Mindfulness Versus Pharmacotherapy: Changes in Sleep Following Treatment of Primary Chronic Insomnia

2.50
Hdl Handle:
http://hdl.handle.net/10755/160954
Type:
Presentation
Title:
Mindfulness Versus Pharmacotherapy: Changes in Sleep Following Treatment of Primary Chronic Insomnia
Abstract:
Mindfulness Versus Pharmacotherapy: Changes in Sleep Following Treatment of Primary Chronic Insomnia
Conference Sponsor:Midwest Nursing Research Society
Conference Year:2010
Author:Gross, Cynthia, PhD
P.I. Institution Name:University of Minnesota
Contact Address:Mail code 1332, 308 Harvard St SE, Minneapolis, MN, 55455, USA
Contact Telephone:612-624-8676
Co-Authors:C.R. Gross, M. Reilly-Spong, College of Pharmacy, University of Minnesota, Minneapolis, MN; C.R. Gross, M. Kreitzer, School of Nursing, University of Minnesota, Minneapolis, MN; M. Kreitzer, Center for Spirituality and Health, University of Minnesota, Min
Background: Chronic insomnia reduces quality of life, health and work productivity. It affects about 10% of the population, with higher rates among women, older adults and those with chronic conditions. Purpose: To determine if Mindfulness-Based Stress Reduction(MBSR) could improve sleep outcomes, with impacts comparable to pharmacotherapy(PCT). Conceptual/Theoretical Framework: Mindfulness training was hypothesized to disrupt sleep-incompatible cognitions such as worry and rumination, and facilitate relaxation to improve sleep. Method: 30 patients (ages 21 to 65, 73% women) meeting DSM-IV-TR criteria for primary chronic insomnia were randomized 2:1 to: MBSR (8 weekly mindfulness meditation classes plus retreat, N=20); or pharmacotherapy(PCT) (3 mg of eszoplicone (LUNESTA) nightly for 8 weeks, N=10). Sleep parameters (TST=total sleep time; SOL=sleep onset latency; WASO=wake after sleep onset; and SE=sleep efficiency) were measured by actigraphy, a wristwatch-like motion detector, for 2 weeks at pre-treatment baseline and during the last 2 weeks of the 8-week intervention period. The Insomnia Severity Index(ISI) and Pittsburgh Sleep Quality Index(PSQI) were self-reported at baseline and at 8 weeks (post-course/nightly dosing). Comparisons were made using non-parametric tests. Results: 18 patients completed MBSR (attended equal to or greater than 5 classes) and 9 PCT patients used study medication (adherence M=86%, weeks 1-8). Compared to baseline, MBSR patients significantly reduced SOL (M=8.9 minutes, 95% CI: 1.7 to19.4), and improved ISI (M=6.9, 95% CI: 4.7 to 9.1) and PSQI (M=4.3, 2.9 to 6.5) scores. PCT patients significantly improved TST, SE and ISI scores. PCT had greater impact on TST than MBSR. No other between-group difference was found. All patients exceeded the threshold for insomnia (ISI>7) at baseline. After 8 weeks, only 33% of MBSR patients and 44% of PCT patients exceeded the insomnia threshold. Conclusions: Pilot results indicate MBSR may be a promising alternative to sleep medications for treatment of primary chronic insomnia, and a rigorous comparative trial is warranted. Funding: UMN-AHC Faculty Development Grant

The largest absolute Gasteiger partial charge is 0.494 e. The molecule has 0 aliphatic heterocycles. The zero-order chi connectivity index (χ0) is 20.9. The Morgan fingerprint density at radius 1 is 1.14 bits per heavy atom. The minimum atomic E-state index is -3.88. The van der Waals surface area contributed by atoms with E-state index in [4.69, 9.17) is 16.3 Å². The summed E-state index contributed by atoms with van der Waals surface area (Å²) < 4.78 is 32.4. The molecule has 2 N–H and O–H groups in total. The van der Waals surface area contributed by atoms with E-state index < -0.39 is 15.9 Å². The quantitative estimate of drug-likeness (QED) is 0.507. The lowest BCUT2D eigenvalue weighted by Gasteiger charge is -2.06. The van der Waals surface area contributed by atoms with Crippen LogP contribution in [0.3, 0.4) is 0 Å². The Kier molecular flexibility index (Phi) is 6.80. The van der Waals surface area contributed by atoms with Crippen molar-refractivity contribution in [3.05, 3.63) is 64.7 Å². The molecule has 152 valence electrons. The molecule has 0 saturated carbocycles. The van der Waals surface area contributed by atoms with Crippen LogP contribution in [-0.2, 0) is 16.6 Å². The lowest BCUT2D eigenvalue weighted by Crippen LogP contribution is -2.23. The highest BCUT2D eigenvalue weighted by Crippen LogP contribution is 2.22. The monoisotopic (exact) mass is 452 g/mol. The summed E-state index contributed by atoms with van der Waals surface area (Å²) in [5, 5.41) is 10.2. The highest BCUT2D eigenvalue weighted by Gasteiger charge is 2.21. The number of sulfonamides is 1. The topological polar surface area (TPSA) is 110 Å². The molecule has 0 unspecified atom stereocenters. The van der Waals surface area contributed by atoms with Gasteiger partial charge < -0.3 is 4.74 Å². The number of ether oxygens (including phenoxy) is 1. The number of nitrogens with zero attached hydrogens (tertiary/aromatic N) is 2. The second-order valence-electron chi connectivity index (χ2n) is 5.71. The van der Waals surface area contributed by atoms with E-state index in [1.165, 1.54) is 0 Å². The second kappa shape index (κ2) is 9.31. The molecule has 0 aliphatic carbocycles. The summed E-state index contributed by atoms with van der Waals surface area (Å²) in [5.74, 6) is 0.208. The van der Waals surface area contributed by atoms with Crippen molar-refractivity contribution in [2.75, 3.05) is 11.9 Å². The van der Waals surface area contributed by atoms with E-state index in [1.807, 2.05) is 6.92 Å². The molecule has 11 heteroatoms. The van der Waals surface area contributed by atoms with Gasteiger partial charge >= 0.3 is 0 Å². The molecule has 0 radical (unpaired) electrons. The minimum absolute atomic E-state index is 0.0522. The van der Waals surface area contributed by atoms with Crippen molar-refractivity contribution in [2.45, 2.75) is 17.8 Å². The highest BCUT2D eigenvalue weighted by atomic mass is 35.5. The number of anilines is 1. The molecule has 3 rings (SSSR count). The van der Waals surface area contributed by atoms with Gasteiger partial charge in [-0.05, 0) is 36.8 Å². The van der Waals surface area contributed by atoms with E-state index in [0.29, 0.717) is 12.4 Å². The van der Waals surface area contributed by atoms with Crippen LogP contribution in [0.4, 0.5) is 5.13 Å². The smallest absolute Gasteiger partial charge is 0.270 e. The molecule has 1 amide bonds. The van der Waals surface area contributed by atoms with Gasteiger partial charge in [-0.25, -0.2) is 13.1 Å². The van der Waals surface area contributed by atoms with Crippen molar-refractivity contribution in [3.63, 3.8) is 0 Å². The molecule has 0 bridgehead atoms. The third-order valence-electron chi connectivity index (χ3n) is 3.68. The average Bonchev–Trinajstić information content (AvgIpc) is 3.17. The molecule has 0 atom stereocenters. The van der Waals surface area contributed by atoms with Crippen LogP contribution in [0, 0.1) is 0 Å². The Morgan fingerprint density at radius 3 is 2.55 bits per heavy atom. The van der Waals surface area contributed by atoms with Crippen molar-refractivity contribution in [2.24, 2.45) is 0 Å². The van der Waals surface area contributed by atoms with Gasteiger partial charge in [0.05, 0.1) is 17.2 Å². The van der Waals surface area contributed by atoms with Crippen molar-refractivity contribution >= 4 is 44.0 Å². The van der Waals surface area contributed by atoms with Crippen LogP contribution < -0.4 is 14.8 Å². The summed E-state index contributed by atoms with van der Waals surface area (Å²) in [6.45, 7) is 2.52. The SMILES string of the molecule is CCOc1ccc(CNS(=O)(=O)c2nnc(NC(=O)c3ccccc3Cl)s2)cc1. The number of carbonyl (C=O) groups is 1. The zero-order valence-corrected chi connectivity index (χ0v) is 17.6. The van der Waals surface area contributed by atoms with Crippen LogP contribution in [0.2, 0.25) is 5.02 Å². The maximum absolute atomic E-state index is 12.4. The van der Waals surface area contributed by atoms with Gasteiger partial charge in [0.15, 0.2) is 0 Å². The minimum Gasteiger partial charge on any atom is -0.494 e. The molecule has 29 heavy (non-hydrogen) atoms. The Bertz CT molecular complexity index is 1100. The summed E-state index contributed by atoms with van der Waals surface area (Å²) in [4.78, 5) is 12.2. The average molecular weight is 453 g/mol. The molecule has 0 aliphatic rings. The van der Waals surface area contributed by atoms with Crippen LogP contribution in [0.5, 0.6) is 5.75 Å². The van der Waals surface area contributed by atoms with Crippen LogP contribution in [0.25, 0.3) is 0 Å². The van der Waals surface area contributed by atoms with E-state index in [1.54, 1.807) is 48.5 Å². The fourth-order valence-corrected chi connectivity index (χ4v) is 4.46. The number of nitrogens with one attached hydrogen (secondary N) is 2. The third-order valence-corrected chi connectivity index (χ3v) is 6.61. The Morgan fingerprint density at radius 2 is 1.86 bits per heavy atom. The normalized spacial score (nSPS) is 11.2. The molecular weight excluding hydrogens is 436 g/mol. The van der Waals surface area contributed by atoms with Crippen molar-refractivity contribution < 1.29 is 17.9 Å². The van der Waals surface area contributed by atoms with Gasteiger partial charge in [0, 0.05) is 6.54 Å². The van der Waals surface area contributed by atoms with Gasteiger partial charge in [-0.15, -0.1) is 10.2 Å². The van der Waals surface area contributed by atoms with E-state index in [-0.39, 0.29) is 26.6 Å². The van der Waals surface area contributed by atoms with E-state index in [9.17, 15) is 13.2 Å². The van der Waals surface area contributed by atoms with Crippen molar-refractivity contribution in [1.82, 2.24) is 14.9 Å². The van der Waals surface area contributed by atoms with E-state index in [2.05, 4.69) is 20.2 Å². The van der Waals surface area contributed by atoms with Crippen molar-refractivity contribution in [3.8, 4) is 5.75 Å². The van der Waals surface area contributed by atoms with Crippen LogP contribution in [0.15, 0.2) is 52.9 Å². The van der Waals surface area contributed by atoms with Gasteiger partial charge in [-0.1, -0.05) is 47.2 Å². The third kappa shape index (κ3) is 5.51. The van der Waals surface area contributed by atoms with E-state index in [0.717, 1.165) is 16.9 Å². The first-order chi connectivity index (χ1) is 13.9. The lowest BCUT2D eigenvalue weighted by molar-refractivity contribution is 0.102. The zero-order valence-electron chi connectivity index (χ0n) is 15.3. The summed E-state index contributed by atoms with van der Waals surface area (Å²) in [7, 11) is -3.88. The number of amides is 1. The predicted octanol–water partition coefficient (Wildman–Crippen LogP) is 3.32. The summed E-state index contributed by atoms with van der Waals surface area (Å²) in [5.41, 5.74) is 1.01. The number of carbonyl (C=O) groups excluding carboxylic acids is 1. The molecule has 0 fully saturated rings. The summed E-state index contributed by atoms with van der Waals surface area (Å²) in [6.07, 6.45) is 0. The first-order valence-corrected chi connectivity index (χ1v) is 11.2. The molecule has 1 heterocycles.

Repository Posting Date:
26-Oct-2011
Date of Publication:
17-Oct-2011
Sponsors:
Midwest Nursing Research Society

Full metadata record

DC FieldValue Language
dc.typePresentationen_GB
dc.titleMindfulness Versus Pharmacotherapy: Changes in Sleep Following Treatment of Primary Chronic Insomniaen_GB
dc.identifier.urihttp://hdl.handle.net/10755/160954-